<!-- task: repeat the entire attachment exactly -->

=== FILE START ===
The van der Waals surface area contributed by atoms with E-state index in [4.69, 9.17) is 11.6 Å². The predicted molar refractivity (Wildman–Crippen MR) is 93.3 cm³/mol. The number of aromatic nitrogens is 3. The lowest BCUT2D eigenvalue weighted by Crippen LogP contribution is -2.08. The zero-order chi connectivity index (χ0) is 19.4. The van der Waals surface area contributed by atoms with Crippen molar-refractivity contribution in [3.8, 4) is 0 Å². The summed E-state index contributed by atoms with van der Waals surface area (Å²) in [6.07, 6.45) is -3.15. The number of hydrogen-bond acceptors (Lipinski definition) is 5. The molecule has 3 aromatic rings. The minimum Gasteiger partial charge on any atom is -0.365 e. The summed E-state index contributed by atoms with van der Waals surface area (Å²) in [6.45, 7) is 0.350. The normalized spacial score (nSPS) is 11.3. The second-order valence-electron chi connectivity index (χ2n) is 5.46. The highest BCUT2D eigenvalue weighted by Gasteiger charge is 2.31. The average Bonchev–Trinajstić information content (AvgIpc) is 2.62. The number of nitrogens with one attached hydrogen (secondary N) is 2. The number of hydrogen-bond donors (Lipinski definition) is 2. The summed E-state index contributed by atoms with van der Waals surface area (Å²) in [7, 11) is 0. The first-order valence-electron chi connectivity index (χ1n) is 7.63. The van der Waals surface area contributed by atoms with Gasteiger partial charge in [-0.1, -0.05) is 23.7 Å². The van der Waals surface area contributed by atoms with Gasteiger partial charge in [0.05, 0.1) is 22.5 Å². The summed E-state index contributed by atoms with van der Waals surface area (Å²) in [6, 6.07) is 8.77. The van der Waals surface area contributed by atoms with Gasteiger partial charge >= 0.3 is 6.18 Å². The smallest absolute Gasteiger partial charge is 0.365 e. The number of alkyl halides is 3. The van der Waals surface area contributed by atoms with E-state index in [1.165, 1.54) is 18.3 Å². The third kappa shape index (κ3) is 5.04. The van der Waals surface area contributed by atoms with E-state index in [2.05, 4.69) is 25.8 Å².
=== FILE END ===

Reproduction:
The van der Waals surface area contributed by atoms with E-state index in [4.69, 9.17) is 11.6 Å². The predicted molar refractivity (Wildman–Crippen MR) is 93.3 cm³/mol. The number of aromatic nitrogens is 3. The lowest BCUT2D eigenvalue weighted by Crippen LogP contribution is -2.08. The zero-order chi connectivity index (χ0) is 19.4. The van der Waals surface area contributed by atoms with Crippen molar-refractivity contribution in [3.8, 4) is 0 Å². The summed E-state index contributed by atoms with van der Waals surface area (Å²) in [6.07, 6.45) is -3.15. The number of hydrogen-bond acceptors (Lipinski definition) is 5. The molecule has 3 aromatic rings. The minimum Gasteiger partial charge on any atom is -0.365 e. The summed E-state index contributed by atoms with van der Waals surface area (Å²) in [6.45, 7) is 0.350. The normalized spacial score (nSPS) is 11.3. The second-order valence-electron chi connectivity index (χ2n) is 5.46. The highest BCUT2D eigenvalue weighted by Gasteiger charge is 2.31. The average Bonchev–Trinajstić information content (AvgIpc) is 2.62. The number of nitrogens with one attached hydrogen (secondary N) is 2. The number of hydrogen-bond donors (Lipinski definition) is 2. The summed E-state index contributed by atoms with van der Waals surface area (Å²) in [7, 11) is 0. The first-order valence-electron chi connectivity index (χ1n) is 7.63. The van der Waals surface area contributed by atoms with Gasteiger partial charge in [-0.1, -0.05) is 23.7 Å². The van der Waals surface area contributed by atoms with Gasteiger partial charge in [0.05, 0.1) is 22.5 Å². The summed E-state index contributed by atoms with van der Waals surface area (Å²) in [6, 6.07) is 8.77. The van der Waals surface area contributed by atoms with Gasteiger partial charge >= 0.3 is 6.18 Å². The smallest absolute Gasteiger partial charge is 0.365 e. The number of alkyl halides is 3. The van der Waals surface area contributed by atoms with E-state index in [1.165, 1.54) is 18.3 Å². The third kappa shape index (κ3) is 5.04. The van der Waals surface area contributed by atoms with E-state index in [2.05, 4.69) is 25.8 Å².